Bourgeoisie is a beautiful word which today describes the capitalist class in Marxism, but originally referred to the wealthier members of the Third Estate in pre-revolution France. The modern definition came about in 1886 from Marx's writings, but the "Third Estate" meaning was first used in English in 1707. At some unknown point, the French word developed from Anglo-Norman burgeis, which meant "town-dweller". That's from Old French borjois, the root being borc, or "town". In Proto-Germanic, that was burgz, meaning "fortress" (and the etymon of the toponym suffix -burg), and in Proto-Indo-European, it was brg, which was used to described fortified areas. Usage of the word bourgeoisie has declined sharply since a peak in 1983, paralleling the fall of communism pretty well.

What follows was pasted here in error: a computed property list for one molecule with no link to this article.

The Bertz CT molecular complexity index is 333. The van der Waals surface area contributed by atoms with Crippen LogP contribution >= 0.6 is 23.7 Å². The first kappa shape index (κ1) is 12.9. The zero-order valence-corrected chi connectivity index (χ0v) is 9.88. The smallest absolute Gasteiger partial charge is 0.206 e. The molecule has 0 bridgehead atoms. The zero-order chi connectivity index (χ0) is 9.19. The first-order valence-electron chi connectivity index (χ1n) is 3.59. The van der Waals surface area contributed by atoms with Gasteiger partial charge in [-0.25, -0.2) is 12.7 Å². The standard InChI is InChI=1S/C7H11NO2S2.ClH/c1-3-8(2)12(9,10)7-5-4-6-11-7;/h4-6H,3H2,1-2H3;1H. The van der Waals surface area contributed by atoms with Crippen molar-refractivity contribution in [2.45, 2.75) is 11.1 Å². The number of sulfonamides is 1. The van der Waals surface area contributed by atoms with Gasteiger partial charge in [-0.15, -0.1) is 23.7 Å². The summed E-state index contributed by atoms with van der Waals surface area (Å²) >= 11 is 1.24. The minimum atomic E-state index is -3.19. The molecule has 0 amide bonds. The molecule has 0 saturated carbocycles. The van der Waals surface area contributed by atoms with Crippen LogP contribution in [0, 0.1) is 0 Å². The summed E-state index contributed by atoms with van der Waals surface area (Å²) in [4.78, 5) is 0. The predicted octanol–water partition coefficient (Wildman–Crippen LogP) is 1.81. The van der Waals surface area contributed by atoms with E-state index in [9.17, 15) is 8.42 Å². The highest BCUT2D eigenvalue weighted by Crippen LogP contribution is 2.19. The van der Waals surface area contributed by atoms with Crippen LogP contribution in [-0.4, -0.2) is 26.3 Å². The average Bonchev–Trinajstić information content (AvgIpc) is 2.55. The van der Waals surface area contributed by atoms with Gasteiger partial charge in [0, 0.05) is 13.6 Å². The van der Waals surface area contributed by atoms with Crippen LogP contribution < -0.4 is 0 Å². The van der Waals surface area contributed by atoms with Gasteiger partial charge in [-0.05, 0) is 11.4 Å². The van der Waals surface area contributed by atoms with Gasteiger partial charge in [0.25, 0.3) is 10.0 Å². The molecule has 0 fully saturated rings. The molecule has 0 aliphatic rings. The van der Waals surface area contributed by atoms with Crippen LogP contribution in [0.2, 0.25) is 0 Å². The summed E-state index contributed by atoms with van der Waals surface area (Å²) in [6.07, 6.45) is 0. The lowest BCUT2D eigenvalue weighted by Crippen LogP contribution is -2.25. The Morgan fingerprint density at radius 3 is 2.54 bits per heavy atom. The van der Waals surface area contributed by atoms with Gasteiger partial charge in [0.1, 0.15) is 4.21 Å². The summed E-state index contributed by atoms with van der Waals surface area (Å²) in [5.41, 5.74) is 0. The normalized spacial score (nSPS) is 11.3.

Hello! I'm Adam Aleksic, a sophomore studying government and linguistics at Harvard University, where I co-founded the Harvard Undergraduate Linguistics Society. In addition to etymology, I also really enjoy politics, vexillology, geography, board games, conlanging, and law.